Mrs McConville's religion and her forced disappearance also ensured that there would be no denunciations of the IRA from the pulpit; several priests in west Belfast were vehemently opposed to what the IRA was doing.
The fact that Jean and her family had only moved to the Falls in 1969 added to the impression that she was an outsider. The suggestion that she was an active informer working for the British Army is strongly disputed by her family, some of whom were teenagers at the time and recollected that she had undergone a nervous breakdown after the death of her husband from cancer in February 1972.
The IRA claim that it found two radio transmitters in her home was never backed up with any evidence. On other occasions where the IRA found electronic listening devices or other British army equipment, it was usually photographed and pictures used in An Phoblacht.
Mrs McConville's life after her husband's death was pitiably hard. She was bringing up 10 young children on her husband's small pension and social security benefit. One son was in borstal, another had a severe kidney illness and one of the girls suffered a broken leg.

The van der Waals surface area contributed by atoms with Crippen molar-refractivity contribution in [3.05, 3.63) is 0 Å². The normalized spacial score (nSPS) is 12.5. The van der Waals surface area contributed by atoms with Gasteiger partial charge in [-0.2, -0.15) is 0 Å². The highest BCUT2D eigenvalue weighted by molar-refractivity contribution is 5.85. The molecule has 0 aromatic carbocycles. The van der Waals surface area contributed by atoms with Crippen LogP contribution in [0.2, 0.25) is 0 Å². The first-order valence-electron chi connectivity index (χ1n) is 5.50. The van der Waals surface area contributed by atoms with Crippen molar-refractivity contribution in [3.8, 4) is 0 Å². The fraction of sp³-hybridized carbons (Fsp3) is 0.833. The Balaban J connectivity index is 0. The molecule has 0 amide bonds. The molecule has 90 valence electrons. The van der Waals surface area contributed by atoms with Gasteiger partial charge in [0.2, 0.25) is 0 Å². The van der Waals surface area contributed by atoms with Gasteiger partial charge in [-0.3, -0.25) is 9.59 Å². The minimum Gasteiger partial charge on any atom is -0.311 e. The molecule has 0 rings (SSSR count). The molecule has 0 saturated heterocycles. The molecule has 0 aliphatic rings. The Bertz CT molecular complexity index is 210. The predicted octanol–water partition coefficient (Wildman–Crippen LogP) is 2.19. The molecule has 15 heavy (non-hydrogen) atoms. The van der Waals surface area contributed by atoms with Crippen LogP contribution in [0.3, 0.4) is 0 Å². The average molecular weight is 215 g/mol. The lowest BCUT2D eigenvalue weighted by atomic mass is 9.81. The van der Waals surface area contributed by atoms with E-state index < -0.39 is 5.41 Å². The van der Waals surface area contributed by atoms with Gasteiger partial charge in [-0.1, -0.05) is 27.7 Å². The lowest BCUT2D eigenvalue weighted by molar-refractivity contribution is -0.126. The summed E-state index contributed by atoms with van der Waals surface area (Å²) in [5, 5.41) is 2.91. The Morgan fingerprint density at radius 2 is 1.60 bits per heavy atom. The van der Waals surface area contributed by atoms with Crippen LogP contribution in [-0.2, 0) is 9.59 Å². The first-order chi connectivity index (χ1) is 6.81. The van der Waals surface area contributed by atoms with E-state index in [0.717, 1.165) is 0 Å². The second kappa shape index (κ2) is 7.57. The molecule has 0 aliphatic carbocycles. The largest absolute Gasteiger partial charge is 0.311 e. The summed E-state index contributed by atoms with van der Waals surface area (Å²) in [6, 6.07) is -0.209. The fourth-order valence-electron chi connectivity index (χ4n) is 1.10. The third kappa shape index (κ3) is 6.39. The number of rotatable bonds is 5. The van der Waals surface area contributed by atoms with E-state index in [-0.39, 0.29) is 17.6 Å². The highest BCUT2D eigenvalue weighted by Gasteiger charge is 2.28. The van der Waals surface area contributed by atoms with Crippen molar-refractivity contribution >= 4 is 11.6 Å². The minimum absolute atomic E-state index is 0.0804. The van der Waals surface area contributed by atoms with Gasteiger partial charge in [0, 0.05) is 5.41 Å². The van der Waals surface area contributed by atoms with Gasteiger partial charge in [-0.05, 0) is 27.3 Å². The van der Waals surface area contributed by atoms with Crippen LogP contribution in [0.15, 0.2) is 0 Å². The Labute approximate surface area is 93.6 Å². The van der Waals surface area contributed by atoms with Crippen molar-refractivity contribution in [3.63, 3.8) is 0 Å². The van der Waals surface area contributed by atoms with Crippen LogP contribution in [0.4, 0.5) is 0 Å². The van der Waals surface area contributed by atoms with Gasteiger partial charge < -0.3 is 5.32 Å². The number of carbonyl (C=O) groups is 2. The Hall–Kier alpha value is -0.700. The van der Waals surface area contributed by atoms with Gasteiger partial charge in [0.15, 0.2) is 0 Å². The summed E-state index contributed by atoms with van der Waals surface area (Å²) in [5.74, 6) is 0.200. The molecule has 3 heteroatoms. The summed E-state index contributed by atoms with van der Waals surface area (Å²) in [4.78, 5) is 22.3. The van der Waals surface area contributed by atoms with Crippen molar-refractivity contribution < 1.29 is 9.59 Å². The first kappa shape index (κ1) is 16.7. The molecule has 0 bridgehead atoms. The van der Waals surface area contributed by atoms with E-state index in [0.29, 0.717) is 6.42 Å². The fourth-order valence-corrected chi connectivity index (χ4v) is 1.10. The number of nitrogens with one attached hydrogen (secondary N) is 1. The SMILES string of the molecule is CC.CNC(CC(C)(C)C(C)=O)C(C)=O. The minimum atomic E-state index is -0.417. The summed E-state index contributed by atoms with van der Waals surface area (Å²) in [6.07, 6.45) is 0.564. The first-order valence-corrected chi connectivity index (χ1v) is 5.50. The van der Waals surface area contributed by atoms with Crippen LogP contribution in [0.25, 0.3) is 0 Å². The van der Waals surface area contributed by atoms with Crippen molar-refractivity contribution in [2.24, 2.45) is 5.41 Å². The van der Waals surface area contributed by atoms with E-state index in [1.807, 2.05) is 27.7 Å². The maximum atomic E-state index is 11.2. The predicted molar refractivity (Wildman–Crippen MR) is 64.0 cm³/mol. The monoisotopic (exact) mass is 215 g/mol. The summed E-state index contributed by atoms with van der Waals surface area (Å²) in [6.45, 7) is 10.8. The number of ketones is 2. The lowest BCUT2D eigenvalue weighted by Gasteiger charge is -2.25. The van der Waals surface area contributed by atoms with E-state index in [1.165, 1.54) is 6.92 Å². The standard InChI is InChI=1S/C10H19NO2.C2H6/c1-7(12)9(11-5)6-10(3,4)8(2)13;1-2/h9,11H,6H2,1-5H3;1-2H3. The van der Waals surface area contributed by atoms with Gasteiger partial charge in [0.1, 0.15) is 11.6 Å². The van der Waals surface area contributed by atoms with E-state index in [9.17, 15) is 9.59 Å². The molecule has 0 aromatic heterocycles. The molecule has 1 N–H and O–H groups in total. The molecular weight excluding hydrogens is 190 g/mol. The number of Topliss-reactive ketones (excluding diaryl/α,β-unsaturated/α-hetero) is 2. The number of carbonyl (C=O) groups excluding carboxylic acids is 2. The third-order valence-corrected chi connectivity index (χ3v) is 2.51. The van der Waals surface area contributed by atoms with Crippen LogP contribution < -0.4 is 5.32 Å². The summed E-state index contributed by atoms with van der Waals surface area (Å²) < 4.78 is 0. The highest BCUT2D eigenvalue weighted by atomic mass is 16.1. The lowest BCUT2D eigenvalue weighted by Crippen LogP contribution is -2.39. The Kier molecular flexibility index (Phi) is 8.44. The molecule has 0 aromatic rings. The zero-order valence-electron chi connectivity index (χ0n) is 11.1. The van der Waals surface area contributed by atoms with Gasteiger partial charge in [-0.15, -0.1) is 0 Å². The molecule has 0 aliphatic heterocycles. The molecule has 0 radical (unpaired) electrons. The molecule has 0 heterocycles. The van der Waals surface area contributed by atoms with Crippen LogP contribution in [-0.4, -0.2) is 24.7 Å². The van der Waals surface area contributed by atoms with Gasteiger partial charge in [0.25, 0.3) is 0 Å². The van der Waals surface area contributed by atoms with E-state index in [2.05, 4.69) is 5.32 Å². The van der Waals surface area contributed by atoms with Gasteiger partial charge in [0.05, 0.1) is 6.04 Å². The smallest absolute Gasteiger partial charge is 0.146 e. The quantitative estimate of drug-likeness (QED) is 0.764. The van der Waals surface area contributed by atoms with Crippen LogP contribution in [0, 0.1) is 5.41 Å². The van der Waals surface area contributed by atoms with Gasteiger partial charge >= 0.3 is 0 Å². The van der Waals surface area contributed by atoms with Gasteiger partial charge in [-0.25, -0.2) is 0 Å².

Mrs McConville was abducted from her home on the night of December 6, taken to a house about two miles away, beaten and left to walk home on a freezing night in her bare feet. The following night a group of men and women burst into the house, dragged her from her bath and drove off with her. She was never seen again.
The IRA gang told the children they were taking their mother for only a few hours. However, the children were left to fend for themselves over Christmas with almost no money or food.
Helen, then 15, was the head of the family. Some neighbours and their grandmother helped. An IRA man later brought back their mother's purse, which contained her wedding ring.
The children eventually contacted the local civil rights office, which issued a statement about the disappearance. This led to some local news coverage. However, over the next few days, the IRA managed to persuade some local journalists that Mrs McConville had abandoned her children and gone to England with a soldier.
Another of the grim anecdotes surrounding Mrs McConville's murder was that the IRA reputedly used her to "blood" a 17-year-old junior member of the IRA. It is claimed the job of shooting her through the back of the head as she knelt in front of her grave was given to a local youth, Pat McGeown, later to join the Maze hunger strike and then become a Sinn Fein councillor, before dying at the age of 44 in 1996.